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According to the UK Health & Safety Commission, a safety culture is “the product of individual and group values, attitudes, perceptions, competencies, and patterns of behavior that determine the commitment to, and the style and proficiency of, an organization’s health and safety management.”
An organization’s safety culture is ultimately reflected in the way that safety is managed in the workplace. A strong safety culture has a number of characteristics in common:
- Communication. Communication is most effective when it comprises a combination of top-down and bottom-up interaction. Senior management sets the strategic goals and vision for the company’s safety program. It is vital that all levels of management (senior, middle, supervisory) communicate the strategy clearly to the workers who have to carry out the company’s mission. It is equally important that workers provide feedback on a practical level about what’s working and what’s not. Management needs to listen, take that feedback seriously, and act on it—or workers will stop giving it.
- Commitment. It is one thing to say that safety is a priority; it is another thing to show that it is. When it comes to safety, actions truly speak louder than words. A lack of commitment, as demonstrated by action (or lack thereof), comes across loud and clear to staff. For example, requiring staff to work excessive hours to meet productivity goals, which may result in fatigue and increased likelihood of an accident, sends a clear message that productivity is more important than employee safety.
- Caring. Caring takes commitment a step further. It involves showing concern for the personal safety of individuals, not just making a commitment to the overall idea of safety. Caring is about doing whatever is necessary to ensure employees return home safely every night. Again, how employees are treated is a much stronger indicator of caring than what the company says.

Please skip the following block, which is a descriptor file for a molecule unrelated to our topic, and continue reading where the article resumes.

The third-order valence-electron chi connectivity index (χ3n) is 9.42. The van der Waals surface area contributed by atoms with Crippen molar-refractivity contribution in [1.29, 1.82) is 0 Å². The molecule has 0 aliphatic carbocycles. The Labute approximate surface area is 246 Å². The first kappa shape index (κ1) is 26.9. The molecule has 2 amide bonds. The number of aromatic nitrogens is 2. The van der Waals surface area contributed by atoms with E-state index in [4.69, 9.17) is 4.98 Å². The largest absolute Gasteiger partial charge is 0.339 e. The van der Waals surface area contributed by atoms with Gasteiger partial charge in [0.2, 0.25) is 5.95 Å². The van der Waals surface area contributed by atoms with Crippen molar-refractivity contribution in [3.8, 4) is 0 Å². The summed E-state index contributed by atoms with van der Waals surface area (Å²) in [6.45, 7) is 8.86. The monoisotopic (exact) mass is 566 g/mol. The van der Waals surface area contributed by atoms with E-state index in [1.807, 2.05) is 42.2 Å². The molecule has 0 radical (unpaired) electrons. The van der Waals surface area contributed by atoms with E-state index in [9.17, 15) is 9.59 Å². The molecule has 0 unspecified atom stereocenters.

- Cooperation. Safety works best if management and workers feel like they are on the same team. Cooperation means working together to develop a strong safety program (e.g., management involving line workers in creating safety policies and procedures). It means that management seeks feedback from workers about safety issues—and uses that feedback to make improvements. And it means that there is no blame when incidents occur. Incident investigations focus on fact finding, not fault finding.
- Coaching. It is difficult for everyone to remember everything required to maintain a safe working environment. Coaching each other—peer to peer, supervisor to employee, even employee to management— is an important way to keep everyone on track. Coaching involves non-judgmentally providing feedback for improvements and, correspondingly, accepting and incorporating that feedback as constructive criticism. Disciplinary actions are sometimes necessary for repeated rule violations, but punishment is not the first management action in a strong coaching culture.
- Procedures. There should be documented, clear procedures for every task. This not only prevents disagreement about what is required, it also shows commitment when things are put in writing. Procedures should be designed jointly by management and workers for practicality and to encourage improved cooperation, communication, and buy-in. Procedures should be reviewed periodically and updated, as needed.
- Training. Training is a more formal, documented process for ensuring that employees follow safety processes and procedures. Management can demonstrate its commitment to safety training by creating formal, written training materials; tracking employee training; and checking for employee understanding. Formal training should happen frequently enough for employees to feel prepared to safely do their jobs.
- Tools. All equipment and tools should be in good repair, free of debris, and functioning as designed. Inadequate tools directly impact safety/protection and indirectly impact perception of management commitment. For example, if the company doesn’t invest in appropriate PPE, good housekeeping practices, or equipment maintenance, it sends a clear message that employee safety isn’t important.
- Personnel. There must be enough workers to do each task safely. The company should not sacrifice individual safety because of being understaffed (i.e., requiring shortcuts/overtime to meet production goals). In addition, the company should have safety experts on staff that employees can go to with safety-related questions.
- Trust. Trust in the safety program, in senior management, and in each other is built when each of these characteristics is present and treated as a company-wide priority.
Benefits of a Best-in-Class Safety Culture
Strong safety performance is a cornerstone of any business. When all of these characteristics come together to create a best-in-class safety culture, everyone wins:
- Fewer accidents, losses, and disruptions
- Improved employee morale
- Increased productivity
- Lower workers compensation and insurance claims
- Improved compliance with OSHA regulations
- Improved reputation to attract new customers and employees and retain existing ones
- Better brand and shareholder value